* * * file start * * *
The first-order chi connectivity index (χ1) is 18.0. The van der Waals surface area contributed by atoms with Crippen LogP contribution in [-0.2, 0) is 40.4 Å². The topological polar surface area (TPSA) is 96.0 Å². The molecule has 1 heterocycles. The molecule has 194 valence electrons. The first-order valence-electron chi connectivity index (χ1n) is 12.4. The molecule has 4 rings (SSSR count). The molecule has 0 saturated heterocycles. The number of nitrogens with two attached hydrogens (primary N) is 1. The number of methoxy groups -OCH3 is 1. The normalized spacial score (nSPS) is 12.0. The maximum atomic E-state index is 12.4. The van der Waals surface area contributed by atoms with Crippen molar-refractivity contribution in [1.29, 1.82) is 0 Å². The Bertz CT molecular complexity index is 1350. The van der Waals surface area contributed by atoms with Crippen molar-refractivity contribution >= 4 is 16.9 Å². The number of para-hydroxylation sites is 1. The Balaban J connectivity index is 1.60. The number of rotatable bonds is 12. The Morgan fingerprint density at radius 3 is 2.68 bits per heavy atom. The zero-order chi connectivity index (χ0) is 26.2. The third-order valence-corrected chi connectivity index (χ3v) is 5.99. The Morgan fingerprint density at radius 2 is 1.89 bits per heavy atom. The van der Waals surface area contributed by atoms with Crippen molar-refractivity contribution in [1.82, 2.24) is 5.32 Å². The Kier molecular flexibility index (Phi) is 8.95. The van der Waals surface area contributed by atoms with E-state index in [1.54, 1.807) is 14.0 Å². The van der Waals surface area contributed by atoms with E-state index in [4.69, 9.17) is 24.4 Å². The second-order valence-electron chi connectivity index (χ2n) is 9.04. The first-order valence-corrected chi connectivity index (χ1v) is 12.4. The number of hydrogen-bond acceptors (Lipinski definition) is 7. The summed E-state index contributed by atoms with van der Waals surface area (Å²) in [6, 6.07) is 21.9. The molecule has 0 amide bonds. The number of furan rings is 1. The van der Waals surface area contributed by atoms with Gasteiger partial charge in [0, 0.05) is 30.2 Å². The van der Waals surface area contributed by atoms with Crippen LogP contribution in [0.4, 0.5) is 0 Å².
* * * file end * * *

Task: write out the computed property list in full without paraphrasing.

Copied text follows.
The first-order chi connectivity index (χ1) is 18.0. The van der Waals surface area contributed by atoms with Crippen LogP contribution in [-0.2, 0) is 40.4 Å². The topological polar surface area (TPSA) is 96.0 Å². The molecule has 1 heterocycles. The molecule has 194 valence electrons. The first-order valence-electron chi connectivity index (χ1n) is 12.4. The molecule has 4 rings (SSSR count). The molecule has 0 saturated heterocycles. The number of nitrogens with two attached hydrogens (primary N) is 1. The number of methoxy groups -OCH3 is 1. The normalized spacial score (nSPS) is 12.0. The maximum atomic E-state index is 12.4. The van der Waals surface area contributed by atoms with Crippen molar-refractivity contribution in [1.29, 1.82) is 0 Å². The Bertz CT molecular complexity index is 1350. The van der Waals surface area contributed by atoms with Crippen molar-refractivity contribution >= 4 is 16.9 Å². The number of para-hydroxylation sites is 1. The Balaban J connectivity index is 1.60. The number of rotatable bonds is 12. The Morgan fingerprint density at radius 3 is 2.68 bits per heavy atom. The zero-order chi connectivity index (χ0) is 26.2. The third-order valence-corrected chi connectivity index (χ3v) is 5.99. The Morgan fingerprint density at radius 2 is 1.89 bits per heavy atom. The van der Waals surface area contributed by atoms with Crippen molar-refractivity contribution in [1.82, 2.24) is 5.32 Å². The Kier molecular flexibility index (Phi) is 8.95. The van der Waals surface area contributed by atoms with E-state index in [1.54, 1.807) is 14.0 Å². The van der Waals surface area contributed by atoms with E-state index in [4.69, 9.17) is 24.4 Å². The second-order valence-electron chi connectivity index (χ2n) is 9.04. The first-order valence-corrected chi connectivity index (χ1v) is 12.4. The number of hydrogen-bond acceptors (Lipinski definition) is 7. The summed E-state index contributed by atoms with van der Waals surface area (Å²) in [6, 6.07) is 21.9. The molecule has 0 amide bonds. The number of furan rings is 1. The van der Waals surface area contributed by atoms with Gasteiger partial charge in [0, 0.05) is 30.2 Å². The van der Waals surface area contributed by atoms with Crippen LogP contribution in [0.4, 0.5) is 0 Å².